The Unpossessed
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The Unpossessed

3.44 of 5 stars 3.44  ·  rating details  ·  79 ratings  ·  15 reviews
Tess Slesinger's 1934 novel, "The Unpossessed" details the ins and outs and ups and downs of left-wing New York intellectual life and features a cast of litterateurs, layabouts, lotharios, academic activists, and fur-clad patrons of protest and the arts. This cutting comedy about hard times, bad jobs, lousy marriages, little magazines, high principles, and the morning afte...more
Paperback, New York Review Books Classics, 306 pages
Published August 31st 2002 by New York Review of Books (first published 1934)
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The Hobbit by J.R.R. TolkienGone with the Wind by Margaret MitchellBrave New World by Aldous HuxleyThe Grapes of Wrath by John SteinbeckOf Mice and Men by John Steinbeck
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Wow, what a bitterly funny, dark book. Very funny in parts, but ultimately pretty dark. It dovetails really weirdly with what I'm doing for a living right now -- researching the history of an intellectual anti-Communist left Little Magazine -- and I'm so immersed in this time period right now that it was like listening to someone talk smack about your family when they didn't think you were listening, if that makes sense.

Slesinger nails the whole Zeitgeist, the pompousness and uber-seriousness of...more
I can see how Tess Slesinger was brilliant and all that, but the bottom line is that her experimental narrative technique, the fragmentary recreation of raucous, self-absorbed 1930's New Yorkers, is just plain tedious to get through at times. Although I tend toward character-driven, impressionistic, non-linear narrative myself most of the time, when the style becomes so obvious that it bogs down the pacing (as opposed to the more polished, masterfully organic way it's done by a Virginia Woolf in...more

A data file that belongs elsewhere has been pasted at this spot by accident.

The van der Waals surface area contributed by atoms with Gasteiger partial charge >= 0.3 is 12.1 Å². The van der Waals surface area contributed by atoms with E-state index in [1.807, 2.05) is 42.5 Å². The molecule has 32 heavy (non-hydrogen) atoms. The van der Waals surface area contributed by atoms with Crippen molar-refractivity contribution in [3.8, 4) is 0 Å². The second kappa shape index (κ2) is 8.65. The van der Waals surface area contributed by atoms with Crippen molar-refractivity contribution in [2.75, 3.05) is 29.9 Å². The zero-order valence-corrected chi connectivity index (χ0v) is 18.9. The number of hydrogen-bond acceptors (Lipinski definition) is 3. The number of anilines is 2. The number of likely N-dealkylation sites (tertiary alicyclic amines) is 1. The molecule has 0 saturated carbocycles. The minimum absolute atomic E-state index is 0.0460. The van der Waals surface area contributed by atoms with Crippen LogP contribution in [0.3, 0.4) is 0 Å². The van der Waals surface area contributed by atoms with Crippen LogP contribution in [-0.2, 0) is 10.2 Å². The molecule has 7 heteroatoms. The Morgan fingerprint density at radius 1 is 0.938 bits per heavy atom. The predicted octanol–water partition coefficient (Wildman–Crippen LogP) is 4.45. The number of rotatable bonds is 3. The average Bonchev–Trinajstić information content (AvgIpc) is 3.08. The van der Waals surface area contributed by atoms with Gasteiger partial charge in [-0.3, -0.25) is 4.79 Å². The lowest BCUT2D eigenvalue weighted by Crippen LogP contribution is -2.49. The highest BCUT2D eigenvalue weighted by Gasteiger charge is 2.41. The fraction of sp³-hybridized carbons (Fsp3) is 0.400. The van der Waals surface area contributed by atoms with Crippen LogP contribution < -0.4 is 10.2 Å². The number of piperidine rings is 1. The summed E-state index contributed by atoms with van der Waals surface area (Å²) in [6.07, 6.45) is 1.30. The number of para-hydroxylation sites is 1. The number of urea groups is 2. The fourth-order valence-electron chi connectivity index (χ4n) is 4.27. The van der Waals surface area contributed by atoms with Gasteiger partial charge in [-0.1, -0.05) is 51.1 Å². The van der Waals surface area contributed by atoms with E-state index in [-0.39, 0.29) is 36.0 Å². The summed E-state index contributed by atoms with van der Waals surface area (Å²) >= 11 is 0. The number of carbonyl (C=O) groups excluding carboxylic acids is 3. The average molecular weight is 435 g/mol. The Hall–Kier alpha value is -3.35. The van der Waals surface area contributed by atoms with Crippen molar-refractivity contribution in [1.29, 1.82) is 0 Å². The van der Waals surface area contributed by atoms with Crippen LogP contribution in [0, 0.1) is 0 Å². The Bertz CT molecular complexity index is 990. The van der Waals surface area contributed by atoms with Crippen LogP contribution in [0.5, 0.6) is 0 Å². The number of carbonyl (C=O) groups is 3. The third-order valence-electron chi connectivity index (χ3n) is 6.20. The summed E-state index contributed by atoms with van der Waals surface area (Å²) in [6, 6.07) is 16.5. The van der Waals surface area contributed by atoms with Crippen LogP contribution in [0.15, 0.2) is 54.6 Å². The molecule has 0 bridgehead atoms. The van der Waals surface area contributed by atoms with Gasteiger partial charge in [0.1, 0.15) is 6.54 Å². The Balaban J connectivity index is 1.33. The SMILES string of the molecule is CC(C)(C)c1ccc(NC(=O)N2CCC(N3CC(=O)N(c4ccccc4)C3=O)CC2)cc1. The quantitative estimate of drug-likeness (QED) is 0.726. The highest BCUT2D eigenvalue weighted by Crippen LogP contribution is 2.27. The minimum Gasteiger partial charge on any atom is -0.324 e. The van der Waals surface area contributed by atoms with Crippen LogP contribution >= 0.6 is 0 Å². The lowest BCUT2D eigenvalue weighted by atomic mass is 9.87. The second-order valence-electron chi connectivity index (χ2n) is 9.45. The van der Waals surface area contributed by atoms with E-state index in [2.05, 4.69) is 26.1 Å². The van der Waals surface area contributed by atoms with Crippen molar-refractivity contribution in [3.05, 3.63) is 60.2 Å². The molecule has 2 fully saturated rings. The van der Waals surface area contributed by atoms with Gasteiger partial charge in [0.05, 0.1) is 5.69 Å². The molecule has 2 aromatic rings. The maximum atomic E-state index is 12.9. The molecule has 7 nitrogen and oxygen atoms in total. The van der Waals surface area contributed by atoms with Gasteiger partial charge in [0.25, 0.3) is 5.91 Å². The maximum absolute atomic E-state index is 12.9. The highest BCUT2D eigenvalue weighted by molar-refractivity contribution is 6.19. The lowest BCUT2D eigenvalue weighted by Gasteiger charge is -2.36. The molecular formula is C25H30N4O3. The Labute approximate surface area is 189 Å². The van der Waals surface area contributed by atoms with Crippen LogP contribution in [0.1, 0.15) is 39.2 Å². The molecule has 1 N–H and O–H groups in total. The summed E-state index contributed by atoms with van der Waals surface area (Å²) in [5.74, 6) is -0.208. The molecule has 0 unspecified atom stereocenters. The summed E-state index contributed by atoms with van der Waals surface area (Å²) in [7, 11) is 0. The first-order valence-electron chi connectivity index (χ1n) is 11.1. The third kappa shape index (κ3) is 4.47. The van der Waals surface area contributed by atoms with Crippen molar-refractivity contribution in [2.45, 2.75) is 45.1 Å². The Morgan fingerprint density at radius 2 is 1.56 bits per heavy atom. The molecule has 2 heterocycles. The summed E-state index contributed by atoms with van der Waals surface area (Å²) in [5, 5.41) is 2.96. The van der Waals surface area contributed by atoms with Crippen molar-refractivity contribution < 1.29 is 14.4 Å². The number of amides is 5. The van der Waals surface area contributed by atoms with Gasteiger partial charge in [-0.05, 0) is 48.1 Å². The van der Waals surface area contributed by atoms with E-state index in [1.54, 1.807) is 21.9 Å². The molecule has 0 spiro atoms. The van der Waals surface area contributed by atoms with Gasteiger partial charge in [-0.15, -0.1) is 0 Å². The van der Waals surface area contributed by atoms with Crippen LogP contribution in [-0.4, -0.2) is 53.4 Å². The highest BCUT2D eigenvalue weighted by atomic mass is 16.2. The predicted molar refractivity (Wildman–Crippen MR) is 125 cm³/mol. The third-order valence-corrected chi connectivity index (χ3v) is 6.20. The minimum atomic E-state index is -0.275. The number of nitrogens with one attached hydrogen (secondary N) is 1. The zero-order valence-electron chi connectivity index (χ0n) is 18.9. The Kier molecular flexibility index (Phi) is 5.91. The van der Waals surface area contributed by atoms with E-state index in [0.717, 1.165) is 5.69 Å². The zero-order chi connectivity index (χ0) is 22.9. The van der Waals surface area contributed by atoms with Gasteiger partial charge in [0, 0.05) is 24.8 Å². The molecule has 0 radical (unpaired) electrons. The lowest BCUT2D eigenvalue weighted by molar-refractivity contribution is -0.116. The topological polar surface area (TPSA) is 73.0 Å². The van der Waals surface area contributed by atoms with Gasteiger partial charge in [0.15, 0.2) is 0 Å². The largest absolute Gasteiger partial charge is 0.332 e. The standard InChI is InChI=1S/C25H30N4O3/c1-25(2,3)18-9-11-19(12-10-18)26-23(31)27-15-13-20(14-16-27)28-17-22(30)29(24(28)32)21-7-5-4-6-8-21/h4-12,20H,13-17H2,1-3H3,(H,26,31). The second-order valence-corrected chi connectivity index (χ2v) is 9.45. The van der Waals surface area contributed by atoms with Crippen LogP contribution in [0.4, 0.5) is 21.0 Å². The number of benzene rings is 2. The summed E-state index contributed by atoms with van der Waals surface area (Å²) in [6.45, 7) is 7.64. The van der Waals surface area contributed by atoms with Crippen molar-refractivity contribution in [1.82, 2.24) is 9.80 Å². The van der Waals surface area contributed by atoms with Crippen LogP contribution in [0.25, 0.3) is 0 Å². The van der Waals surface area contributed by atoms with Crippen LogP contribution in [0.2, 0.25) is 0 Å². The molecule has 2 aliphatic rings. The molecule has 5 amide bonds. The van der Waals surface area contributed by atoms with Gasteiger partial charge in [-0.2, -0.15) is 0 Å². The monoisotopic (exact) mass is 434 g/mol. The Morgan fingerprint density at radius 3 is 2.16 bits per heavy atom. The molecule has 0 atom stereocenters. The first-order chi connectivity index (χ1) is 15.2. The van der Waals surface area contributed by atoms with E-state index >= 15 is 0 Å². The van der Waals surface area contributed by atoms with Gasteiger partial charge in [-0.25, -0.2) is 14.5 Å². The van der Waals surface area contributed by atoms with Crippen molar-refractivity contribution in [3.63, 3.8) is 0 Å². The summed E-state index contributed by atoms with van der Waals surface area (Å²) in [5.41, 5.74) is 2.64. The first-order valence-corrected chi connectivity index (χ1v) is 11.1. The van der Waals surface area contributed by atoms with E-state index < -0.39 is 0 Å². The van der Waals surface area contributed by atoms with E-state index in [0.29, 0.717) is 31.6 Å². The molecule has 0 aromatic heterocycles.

This is one of those NYRB Classics that perfectly fits the goals of the series. That is, this book deserves to be reissued and read far more widely than it currently is. Tess Slesinger captures social striving and class dynamics with all of the erudition of Edith Wharton, while also managing to seem thoroughly modern (borderline Joycean at times) in her stylistic sensibilities. Most compelling was the interiority she infuses on male and female characters, alike. I loved how individuals could go...more
Demisty Bellinger
At times funny, at other times rather depressing, The Unpossessed follows five people, two couples and a single man, through their misadventures in the literary world and in Communism. There are a lot of false starts, lamentable looks back at individual’s pass lives, and sexual—or near sexual—indiscretions. The style of the novel is very cool, reminiscent of movies of the era.
This 1934 "socialist feminist" novel is a brilliant satire of both the arrogant detachment of the upper class ("Don't speak to me of bravery among your lower classes. I know nothing to compare with Emily Fancher's courage in coming here tonight," says a society matron of the wife of a tycoon who has the "courage" to appear at a society ball just after her husband is sent to prison for embezzlement) and the complete impotence of leftist intellectuals ("Our meetings are masterpieces of postponemen...more
Several things happened as I read this book.
1) I couldn’t help but seeing it as a movie